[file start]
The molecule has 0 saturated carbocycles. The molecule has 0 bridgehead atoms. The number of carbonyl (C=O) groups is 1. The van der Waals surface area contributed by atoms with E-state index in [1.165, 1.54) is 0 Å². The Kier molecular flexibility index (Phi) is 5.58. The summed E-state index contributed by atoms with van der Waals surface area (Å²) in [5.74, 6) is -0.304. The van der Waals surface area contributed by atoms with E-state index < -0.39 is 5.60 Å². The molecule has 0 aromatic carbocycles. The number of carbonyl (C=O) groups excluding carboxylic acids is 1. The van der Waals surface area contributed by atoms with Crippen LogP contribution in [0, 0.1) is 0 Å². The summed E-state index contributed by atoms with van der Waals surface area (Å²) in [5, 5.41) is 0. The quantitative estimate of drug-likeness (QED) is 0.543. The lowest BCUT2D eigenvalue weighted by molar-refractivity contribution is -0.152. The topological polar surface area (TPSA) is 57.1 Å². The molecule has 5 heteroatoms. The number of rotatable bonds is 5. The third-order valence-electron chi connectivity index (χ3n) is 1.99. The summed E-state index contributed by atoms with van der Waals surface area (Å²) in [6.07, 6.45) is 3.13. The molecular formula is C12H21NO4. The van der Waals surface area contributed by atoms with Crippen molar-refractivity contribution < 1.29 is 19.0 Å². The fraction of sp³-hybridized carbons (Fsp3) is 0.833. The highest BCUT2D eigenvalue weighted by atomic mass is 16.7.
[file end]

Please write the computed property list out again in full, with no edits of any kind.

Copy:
The molecule has 0 saturated carbocycles. The molecule has 0 bridgehead atoms. The number of carbonyl (C=O) groups is 1. The van der Waals surface area contributed by atoms with E-state index in [1.165, 1.54) is 0 Å². The Kier molecular flexibility index (Phi) is 5.58. The summed E-state index contributed by atoms with van der Waals surface area (Å²) in [5.74, 6) is -0.304. The van der Waals surface area contributed by atoms with E-state index < -0.39 is 5.60 Å². The molecule has 0 aromatic carbocycles. The number of carbonyl (C=O) groups excluding carboxylic acids is 1. The van der Waals surface area contributed by atoms with Crippen LogP contribution in [0, 0.1) is 0 Å². The summed E-state index contributed by atoms with van der Waals surface area (Å²) in [5, 5.41) is 0. The quantitative estimate of drug-likeness (QED) is 0.543. The lowest BCUT2D eigenvalue weighted by molar-refractivity contribution is -0.152. The topological polar surface area (TPSA) is 57.1 Å². The molecule has 5 heteroatoms. The number of rotatable bonds is 5. The third-order valence-electron chi connectivity index (χ3n) is 1.99. The summed E-state index contributed by atoms with van der Waals surface area (Å²) in [6.07, 6.45) is 3.13. The molecular formula is C12H21NO4. The van der Waals surface area contributed by atoms with Crippen molar-refractivity contribution < 1.29 is 19.0 Å². The fraction of sp³-hybridized carbons (Fsp3) is 0.833. The highest BCUT2D eigenvalue weighted by atomic mass is 16.7.